Posted by | October 18, 2011 11:44 | Filed under: Top Stories

by Stuart Shapiro

OK, so he is a scientist, but he is a Texan.  The state climatologist for Texas, John Neilsen-Gammon,  presumably someone that Governor Perry would call for perspective on a climate related issue, gave a thoughtful interview on the subject of climate change to the Texas Tribune late last year on the subject of climate change.

The overall pattern … vaguely follows global pattern for temperature change, with warming in the early part of the century, then fairly flat in the middle and warming since then. It seems that a part of that is due to an increase in greenhouse gases. And the computer models — just atmospheric models — that are run with historical sea-surface temperatures give this same pattern, so basically you’ve got the sequence of events: the warming, the change in the radiative properties of the atmosphere affecting the ocean temperatures, which in turn affect things locally.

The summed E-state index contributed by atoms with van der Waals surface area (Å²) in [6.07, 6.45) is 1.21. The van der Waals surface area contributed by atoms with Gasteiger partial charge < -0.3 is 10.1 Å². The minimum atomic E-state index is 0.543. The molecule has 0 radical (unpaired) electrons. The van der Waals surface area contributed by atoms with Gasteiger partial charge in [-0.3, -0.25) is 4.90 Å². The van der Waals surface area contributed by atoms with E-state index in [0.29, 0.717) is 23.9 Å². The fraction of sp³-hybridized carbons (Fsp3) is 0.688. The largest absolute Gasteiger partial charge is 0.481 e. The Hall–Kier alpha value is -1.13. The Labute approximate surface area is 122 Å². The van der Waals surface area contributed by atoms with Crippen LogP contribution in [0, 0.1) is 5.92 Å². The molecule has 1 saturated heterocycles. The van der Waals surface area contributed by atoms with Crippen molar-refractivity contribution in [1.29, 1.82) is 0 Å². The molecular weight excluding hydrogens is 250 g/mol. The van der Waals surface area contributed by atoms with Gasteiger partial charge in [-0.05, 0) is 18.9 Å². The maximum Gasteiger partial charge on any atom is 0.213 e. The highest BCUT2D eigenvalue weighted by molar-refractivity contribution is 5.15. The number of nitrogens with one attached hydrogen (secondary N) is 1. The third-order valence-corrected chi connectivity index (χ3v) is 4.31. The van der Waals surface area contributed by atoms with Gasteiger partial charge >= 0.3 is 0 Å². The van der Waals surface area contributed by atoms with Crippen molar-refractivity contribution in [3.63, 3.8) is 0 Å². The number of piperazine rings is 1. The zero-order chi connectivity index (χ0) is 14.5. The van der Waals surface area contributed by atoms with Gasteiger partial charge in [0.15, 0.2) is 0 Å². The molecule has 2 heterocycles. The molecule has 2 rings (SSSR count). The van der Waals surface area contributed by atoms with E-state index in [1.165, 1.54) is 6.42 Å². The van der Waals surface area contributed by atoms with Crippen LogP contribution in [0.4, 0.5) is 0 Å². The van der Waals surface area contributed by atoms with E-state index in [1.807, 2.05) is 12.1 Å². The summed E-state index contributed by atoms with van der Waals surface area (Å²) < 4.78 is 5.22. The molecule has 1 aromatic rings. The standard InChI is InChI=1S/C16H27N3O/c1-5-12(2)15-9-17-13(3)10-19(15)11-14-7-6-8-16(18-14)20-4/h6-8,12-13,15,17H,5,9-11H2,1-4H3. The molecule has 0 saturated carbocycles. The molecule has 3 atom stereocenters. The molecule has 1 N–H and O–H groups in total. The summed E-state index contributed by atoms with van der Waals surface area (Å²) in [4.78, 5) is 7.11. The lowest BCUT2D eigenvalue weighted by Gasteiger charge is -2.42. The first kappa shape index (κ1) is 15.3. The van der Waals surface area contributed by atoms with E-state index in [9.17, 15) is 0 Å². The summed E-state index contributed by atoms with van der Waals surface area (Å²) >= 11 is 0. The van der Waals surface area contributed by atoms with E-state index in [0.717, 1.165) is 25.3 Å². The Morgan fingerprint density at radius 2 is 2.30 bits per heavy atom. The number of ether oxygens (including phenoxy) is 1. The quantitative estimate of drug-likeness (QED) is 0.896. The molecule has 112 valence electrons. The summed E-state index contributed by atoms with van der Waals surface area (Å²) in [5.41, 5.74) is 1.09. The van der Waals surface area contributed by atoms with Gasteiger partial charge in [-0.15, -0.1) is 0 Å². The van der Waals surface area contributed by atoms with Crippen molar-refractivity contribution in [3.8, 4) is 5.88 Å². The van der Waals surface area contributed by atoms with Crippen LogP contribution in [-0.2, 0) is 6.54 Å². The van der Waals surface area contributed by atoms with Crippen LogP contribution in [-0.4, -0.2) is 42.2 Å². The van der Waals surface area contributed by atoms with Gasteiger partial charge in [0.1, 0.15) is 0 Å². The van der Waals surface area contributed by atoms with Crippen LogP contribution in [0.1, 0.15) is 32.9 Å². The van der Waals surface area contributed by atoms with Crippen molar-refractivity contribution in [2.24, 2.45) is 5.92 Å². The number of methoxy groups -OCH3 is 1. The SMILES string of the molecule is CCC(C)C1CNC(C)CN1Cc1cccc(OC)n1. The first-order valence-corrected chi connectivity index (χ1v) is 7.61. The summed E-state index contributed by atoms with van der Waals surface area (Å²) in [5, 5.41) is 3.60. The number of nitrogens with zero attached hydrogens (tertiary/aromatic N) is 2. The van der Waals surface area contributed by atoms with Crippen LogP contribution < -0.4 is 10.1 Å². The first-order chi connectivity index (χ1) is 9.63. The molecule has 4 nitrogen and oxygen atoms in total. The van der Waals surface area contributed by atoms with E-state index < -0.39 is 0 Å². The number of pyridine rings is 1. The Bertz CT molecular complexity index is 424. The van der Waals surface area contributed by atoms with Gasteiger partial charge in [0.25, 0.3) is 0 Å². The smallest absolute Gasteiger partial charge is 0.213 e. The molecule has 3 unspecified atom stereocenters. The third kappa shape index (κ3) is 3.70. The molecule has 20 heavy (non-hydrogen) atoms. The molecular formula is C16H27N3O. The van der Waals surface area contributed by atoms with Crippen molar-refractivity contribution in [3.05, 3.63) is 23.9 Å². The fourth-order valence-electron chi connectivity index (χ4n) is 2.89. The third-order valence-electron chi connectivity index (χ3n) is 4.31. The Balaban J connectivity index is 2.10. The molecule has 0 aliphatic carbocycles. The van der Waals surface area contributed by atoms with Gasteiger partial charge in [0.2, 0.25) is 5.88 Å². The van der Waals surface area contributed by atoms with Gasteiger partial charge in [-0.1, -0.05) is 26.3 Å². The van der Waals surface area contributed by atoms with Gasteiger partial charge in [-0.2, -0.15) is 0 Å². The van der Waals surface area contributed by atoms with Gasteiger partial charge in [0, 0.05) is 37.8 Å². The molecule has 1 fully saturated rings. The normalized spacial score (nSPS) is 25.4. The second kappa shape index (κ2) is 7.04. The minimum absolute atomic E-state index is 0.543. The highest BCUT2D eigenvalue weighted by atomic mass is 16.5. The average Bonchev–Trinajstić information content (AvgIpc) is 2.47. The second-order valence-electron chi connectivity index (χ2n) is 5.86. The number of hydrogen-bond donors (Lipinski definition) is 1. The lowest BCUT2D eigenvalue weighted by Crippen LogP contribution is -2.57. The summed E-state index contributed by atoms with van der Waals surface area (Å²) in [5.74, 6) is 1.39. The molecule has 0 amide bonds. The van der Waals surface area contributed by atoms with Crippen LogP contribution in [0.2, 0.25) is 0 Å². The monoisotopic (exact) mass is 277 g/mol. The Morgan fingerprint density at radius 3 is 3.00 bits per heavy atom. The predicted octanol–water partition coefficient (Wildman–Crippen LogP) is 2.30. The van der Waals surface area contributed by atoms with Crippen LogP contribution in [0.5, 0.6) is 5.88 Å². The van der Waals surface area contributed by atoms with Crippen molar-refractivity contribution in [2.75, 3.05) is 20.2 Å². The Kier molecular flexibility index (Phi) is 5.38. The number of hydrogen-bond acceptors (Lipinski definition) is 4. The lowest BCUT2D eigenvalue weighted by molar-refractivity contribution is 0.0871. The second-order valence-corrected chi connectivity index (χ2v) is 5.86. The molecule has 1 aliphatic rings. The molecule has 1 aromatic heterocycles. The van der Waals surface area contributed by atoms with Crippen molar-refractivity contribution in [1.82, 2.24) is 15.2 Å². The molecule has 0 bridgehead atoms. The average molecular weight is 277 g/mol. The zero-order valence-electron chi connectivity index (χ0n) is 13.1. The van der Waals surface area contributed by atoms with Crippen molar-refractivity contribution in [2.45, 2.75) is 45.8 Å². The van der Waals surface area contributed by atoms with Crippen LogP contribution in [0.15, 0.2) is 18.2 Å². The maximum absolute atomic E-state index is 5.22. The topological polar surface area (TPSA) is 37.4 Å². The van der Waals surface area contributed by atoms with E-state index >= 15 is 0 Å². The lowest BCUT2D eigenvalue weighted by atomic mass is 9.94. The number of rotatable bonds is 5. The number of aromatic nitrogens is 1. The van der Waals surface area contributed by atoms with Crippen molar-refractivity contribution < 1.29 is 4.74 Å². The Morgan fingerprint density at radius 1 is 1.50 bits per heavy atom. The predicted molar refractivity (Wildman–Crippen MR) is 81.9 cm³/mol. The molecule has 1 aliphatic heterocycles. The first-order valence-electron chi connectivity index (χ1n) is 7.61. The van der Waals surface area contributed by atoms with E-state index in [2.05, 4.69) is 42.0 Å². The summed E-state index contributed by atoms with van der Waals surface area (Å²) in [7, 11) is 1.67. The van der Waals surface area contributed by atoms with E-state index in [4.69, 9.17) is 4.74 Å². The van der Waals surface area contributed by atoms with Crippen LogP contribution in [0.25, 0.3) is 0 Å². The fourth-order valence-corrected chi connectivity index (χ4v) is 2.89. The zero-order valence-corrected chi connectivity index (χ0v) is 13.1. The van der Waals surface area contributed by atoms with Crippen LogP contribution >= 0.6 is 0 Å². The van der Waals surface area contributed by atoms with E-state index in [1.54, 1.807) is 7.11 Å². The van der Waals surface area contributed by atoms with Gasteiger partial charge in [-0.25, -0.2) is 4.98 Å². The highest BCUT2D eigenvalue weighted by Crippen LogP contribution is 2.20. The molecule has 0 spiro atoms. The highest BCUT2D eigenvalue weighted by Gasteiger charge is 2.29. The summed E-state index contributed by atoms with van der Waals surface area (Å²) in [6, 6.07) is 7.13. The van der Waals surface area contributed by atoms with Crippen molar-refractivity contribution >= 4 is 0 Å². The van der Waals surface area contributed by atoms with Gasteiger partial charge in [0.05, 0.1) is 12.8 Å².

Now, there’s a lot of natural variability that goes on top of that, so it’s not really possible at this point to say what fraction is due to global warming, but based on what we know, it seems like a significant fraction of it is.

That’s exactly it, and a point that seems to elude many climate skeptics.  Just because the earth may be warming naturally doesn’t mean that man-made climate change is not also happening.

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Copyright 2011 Liberaland
By: Stuart Shapiro

Stuart is a professor and the Director of the Public Policy
program at the Bloustein School of Planning and Public Policy at Rutgers
University. He teaches economics and cost-benefit analysis and studies
regulation in the United States at both the federal and state levels.
Prior to coming to Rutgers, Stuart worked for five years at the Office
of Management and Budget in Washington under Presidents Clinton and
George W. Bush.